Although it can’t match the big chains on the price of peanut butter or cereal, the Co-op, which has been around for 81 years, has other selling points. Its commitment to offering the products of local farmers and growers is arguably reason enough to shop at the Co-op.

Within six months or so, members should find out whether the board’s turnaround has legs. Five board seats will be up for grabs in monthlong voting that begins April 1.

The election process is off to a promising start. The board has ditched its antiquated nominating process that favored some candidates over others.

Under the previous system, potential candidates were interviewed by the board’s nominating committee, which gave them either a thumbs up or down. Candidates who didn’t receive the committee’s stamp of approval were required to petition to get on the ballot, which is how the Concerned About the Co-op candidates made it onto the board.

That system, at least for this year, has been scrapped. No more being pre-approved by the board’s nominating committee. “All candidates will be treated equally,” said Bill Craig, who chaired the committee that rewrote the election rules.

Now the board must convince members that service on the board offers more than the prospect of trench warfare. “People say nasty things about us,” said Victoria Fullerton, a freelance writer and artist who was elected in 2015. “We’re known as an antagonistic board.”

Roisman acknowledged that the board has an image problem. “We need to let people know that serving on the board is enjoyable,” he said. “It’s not like this is an ordeal. We have our disagreements, but we move on.”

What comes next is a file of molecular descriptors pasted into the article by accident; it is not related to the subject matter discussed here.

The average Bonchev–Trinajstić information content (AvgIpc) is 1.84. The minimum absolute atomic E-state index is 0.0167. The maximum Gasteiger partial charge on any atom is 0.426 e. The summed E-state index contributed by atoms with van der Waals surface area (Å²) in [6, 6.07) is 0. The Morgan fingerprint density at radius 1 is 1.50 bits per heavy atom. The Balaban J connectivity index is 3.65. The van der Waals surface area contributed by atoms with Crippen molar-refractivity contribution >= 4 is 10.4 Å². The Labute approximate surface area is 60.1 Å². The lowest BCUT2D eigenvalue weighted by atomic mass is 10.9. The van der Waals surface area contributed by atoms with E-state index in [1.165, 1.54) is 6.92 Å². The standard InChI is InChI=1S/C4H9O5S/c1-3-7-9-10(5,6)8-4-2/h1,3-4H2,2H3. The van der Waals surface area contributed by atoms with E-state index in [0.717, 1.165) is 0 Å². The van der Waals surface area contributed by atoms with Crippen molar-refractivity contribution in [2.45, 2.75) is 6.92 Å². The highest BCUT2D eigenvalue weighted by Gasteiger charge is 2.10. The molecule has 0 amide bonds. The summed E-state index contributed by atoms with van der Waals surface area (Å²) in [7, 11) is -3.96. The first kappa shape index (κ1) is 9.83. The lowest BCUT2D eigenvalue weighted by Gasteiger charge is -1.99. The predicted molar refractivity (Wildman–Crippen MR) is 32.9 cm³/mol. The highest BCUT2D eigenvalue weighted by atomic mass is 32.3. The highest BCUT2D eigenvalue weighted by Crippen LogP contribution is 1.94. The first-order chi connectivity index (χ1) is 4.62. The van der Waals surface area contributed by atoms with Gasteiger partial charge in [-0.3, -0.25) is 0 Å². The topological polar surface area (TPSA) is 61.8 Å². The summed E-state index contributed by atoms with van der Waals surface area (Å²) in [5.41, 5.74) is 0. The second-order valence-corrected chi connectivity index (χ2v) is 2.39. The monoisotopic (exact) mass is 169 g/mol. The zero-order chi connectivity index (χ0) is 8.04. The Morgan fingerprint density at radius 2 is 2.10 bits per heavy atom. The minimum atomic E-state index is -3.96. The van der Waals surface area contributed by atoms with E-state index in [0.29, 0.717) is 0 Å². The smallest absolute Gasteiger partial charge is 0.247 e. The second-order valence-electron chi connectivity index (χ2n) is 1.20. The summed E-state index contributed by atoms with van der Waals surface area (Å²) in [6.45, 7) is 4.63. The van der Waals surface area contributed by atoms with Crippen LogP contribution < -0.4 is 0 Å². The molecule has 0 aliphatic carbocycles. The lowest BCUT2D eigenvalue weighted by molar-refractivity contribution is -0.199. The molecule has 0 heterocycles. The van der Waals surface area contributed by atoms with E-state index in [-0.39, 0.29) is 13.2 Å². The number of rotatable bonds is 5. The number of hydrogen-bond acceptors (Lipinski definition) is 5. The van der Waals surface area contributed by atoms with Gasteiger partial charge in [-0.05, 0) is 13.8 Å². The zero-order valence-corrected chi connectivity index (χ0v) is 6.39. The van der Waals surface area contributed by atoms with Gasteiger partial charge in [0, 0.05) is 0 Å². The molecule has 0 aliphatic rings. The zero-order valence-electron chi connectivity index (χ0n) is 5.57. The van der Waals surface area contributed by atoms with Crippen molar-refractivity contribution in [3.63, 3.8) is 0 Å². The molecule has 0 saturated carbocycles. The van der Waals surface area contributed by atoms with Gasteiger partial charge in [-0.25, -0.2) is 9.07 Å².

Not always at a fast pace, however.

For months, the board has talked about improving accountability by recording its meetings and making the video or audio available to the public. Standard practice for public governing boards, but a change the old guard vehemently opposed.

Technically speaking, the Co-op is a private organization that’s not required to record its meetings. Some of the old guard even argued that it would be illegal. At Wednesday’s meeting, Roisman told the board that the Co-op’s attorney advised him that there’s “no legal reason we can’t record a meeting.”

But not everyone was convinced it was a good idea. Some were worried the Co-op could be giving away “trade secrets” to competitors. “The more (financial) detail that is out there, the more for Hannaford and Market Basket to get their teeth into,” warned Dana Cook Grossman.

At that point, Fox was asked to weigh in. “Everything is out there already,” he told the board. “Anything we’re talking about (in an open board meeting) is not really secret.”

Still, the board wasn’t quite prepared to embrace the recording proposal. It was tabled for a future meeting.

A setback for transparency, but not totally unexpected. After years of operating with a very different set of values, the Co-op hasn’t completely transformed itself.

But it has made progress.